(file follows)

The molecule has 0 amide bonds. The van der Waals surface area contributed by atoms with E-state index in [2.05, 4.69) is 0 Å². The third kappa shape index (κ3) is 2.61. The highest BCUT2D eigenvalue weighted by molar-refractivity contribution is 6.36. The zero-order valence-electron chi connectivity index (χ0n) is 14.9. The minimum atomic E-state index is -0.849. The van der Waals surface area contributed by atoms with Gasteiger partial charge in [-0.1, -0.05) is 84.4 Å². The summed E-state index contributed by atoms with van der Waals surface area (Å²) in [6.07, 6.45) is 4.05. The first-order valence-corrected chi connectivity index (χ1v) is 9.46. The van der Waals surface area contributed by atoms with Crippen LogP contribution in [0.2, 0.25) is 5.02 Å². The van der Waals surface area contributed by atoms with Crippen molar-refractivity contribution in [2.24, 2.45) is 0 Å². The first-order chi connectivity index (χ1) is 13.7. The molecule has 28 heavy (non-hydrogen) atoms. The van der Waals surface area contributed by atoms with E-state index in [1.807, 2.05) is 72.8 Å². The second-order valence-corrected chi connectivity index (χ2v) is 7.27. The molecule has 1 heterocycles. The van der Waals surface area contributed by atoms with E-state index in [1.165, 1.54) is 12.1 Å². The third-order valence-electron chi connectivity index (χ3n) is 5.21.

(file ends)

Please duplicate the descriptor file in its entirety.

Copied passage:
The molecule has 0 amide bonds. The van der Waals surface area contributed by atoms with E-state index in [2.05, 4.69) is 0 Å². The third kappa shape index (κ3) is 2.61. The highest BCUT2D eigenvalue weighted by molar-refractivity contribution is 6.36. The zero-order valence-electron chi connectivity index (χ0n) is 14.9. The minimum atomic E-state index is -0.849. The van der Waals surface area contributed by atoms with Gasteiger partial charge in [-0.1, -0.05) is 84.4 Å². The summed E-state index contributed by atoms with van der Waals surface area (Å²) in [6.07, 6.45) is 4.05. The first-order valence-corrected chi connectivity index (χ1v) is 9.46. The van der Waals surface area contributed by atoms with Crippen LogP contribution in [0.2, 0.25) is 5.02 Å². The van der Waals surface area contributed by atoms with Crippen molar-refractivity contribution in [2.24, 2.45) is 0 Å². The first-order chi connectivity index (χ1) is 13.7. The molecule has 28 heavy (non-hydrogen) atoms. The van der Waals surface area contributed by atoms with E-state index in [1.807, 2.05) is 72.8 Å². The second-order valence-corrected chi connectivity index (χ2v) is 7.27. The molecule has 1 heterocycles. The van der Waals surface area contributed by atoms with E-state index in [1.165, 1.54) is 12.1 Å². The third-order valence-electron chi connectivity index (χ3n) is 5.21.